Apple Bends It Like... MLS?

You may or may not have heard, but Ted Lasso is no longer the only soccer star on Apple TV+. 

Apple TV+ announced a deal with Major League Soccer (MLS) for exclusive rights to broadcast all its games starting next year.  For both MLS and Apple, this is a big deal.  Apple’s TV subscription service is good, but it needs more content to become a must-subscribe platform.  I personally love it, but I get it free because I bought a phone this past year. 

When push comes to shove, will I pay for the service?  That remains to be seen.  I love what I see on there, but it's not enough to simply pay in perpetuity.  Would MLS soccer put me over the hump?

Therein lies the most interesting question for me.  My kids love soccer, and I have adopted the Austin FC since our move to Austin in 2021, so I might be inclined to pay for Apple TV+. However, the MLS package is actually a subscription plan inside of a subscription service. 



You read that right.  To get the full MLS package, you are paying a fee inside of a fee.  You are essentially subscribing to two paid services all baked into one. 

As far as I can recall, this might be a first.  The streaming wars are in full swing, with many families subscribing to many different platforms, but not very often do you get asked to subscribe to a platform, and then get upcharged to another subscription inside of the first one for more content! 

Maybe I am being naïve.  Maybe this is just like subscribing to an entry-level package and then considering the upgraded package.  Maybe this is no different from subscribing to Direct TV, and then up-leveling to the NFL package, but somehow it feels different to me.  It feels different because the UI is clearly the same, but the access is different.  It is Apple adopting an SaaS freemium/premium model, and it just feels different.  You gotta give it to Apple to find a way to make things easy yet complicated all at the same time.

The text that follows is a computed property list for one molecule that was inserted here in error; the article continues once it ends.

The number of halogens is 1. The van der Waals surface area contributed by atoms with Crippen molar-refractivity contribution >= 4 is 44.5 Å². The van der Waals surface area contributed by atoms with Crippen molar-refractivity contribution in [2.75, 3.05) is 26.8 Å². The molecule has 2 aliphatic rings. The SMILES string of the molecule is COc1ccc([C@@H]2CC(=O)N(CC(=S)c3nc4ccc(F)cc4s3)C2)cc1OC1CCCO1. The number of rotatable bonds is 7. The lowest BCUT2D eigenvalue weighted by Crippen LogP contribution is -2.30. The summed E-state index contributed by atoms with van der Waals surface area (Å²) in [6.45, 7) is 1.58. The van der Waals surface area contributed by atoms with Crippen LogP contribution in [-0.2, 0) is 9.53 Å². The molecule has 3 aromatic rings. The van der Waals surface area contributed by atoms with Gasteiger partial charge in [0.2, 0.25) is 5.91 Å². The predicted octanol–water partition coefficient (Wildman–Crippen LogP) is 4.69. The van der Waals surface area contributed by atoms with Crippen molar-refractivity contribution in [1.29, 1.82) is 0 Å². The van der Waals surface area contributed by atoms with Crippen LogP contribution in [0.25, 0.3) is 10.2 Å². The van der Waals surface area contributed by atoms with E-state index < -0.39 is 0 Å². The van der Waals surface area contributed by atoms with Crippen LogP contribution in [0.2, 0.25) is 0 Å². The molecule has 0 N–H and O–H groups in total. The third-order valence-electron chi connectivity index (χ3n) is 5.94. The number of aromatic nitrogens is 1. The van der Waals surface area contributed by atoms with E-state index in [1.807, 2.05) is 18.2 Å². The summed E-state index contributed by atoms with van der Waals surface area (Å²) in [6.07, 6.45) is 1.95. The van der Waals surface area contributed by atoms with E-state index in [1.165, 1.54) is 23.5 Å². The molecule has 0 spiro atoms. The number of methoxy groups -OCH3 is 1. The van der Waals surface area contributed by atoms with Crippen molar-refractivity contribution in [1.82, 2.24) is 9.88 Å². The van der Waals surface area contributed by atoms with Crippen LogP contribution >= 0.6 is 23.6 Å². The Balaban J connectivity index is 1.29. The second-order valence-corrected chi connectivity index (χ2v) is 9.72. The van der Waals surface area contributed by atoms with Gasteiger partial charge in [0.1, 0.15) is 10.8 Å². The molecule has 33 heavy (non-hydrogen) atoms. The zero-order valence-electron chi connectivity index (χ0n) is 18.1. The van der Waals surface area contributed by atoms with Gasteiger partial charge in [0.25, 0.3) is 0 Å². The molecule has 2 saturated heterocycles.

Apple has stated that some MLS games will be available through the base subscription, but if you want them all, you have to upgrade.  This model is used in software all the time to encourage trial and upgrade.  Apple knows this extremely well via the App Store and its mobile business, and maybe its strategists look at this the same way.  Some customers will see the partial access as enough of an incentive to keep paying, while others will get a taste, get excited, and want the full Monty. 

MLS is a growing sport and has certainly achieved new levels of popularity in the U.S., but it is still not quite a driver of sports packages in the same way as the NBA, NFL, MLB or NHL are.  These leagues are the big four more established leagues and each of them can become the cornerstone of a subscription service all by themselves.  MLS has a rabid fanbase, but not one that will put Apple in the driver’s seat within a year. 

Maybe Apple sees the relationship as good for everyone?   Maybe it’s viewed as mutually beneficial?  Apple will give much-needed exposure to MLS on a global level, and in return the MLS will create new opportunities to entice subscribers to check out the platform.

Sports is one of the last remaining appointment-view draws in broadcast TV.  Games are on often, and people like to watch them live rather than binge-watch them later.  Sports commands a premium for advertisers these days, and streaming services are bidding against one another for the different schedules and more.  Amazon is involved.  Hulu is involved.  Now Apple is involved. 

All this begs the question of what is the remaining draw for standard linear cable anymore?  Funnily enough, simplicity is the story for those legacy folks. A single place to gain access to your favorite programs is the single biggest advantage for legacy cable.  Isn’t that ironic?

I guess we’ll have to wait and see what happens with Apple next year.  Will MLS be the first pillar of live-streaming for Apple?  I never bet against them, so my money says yes.

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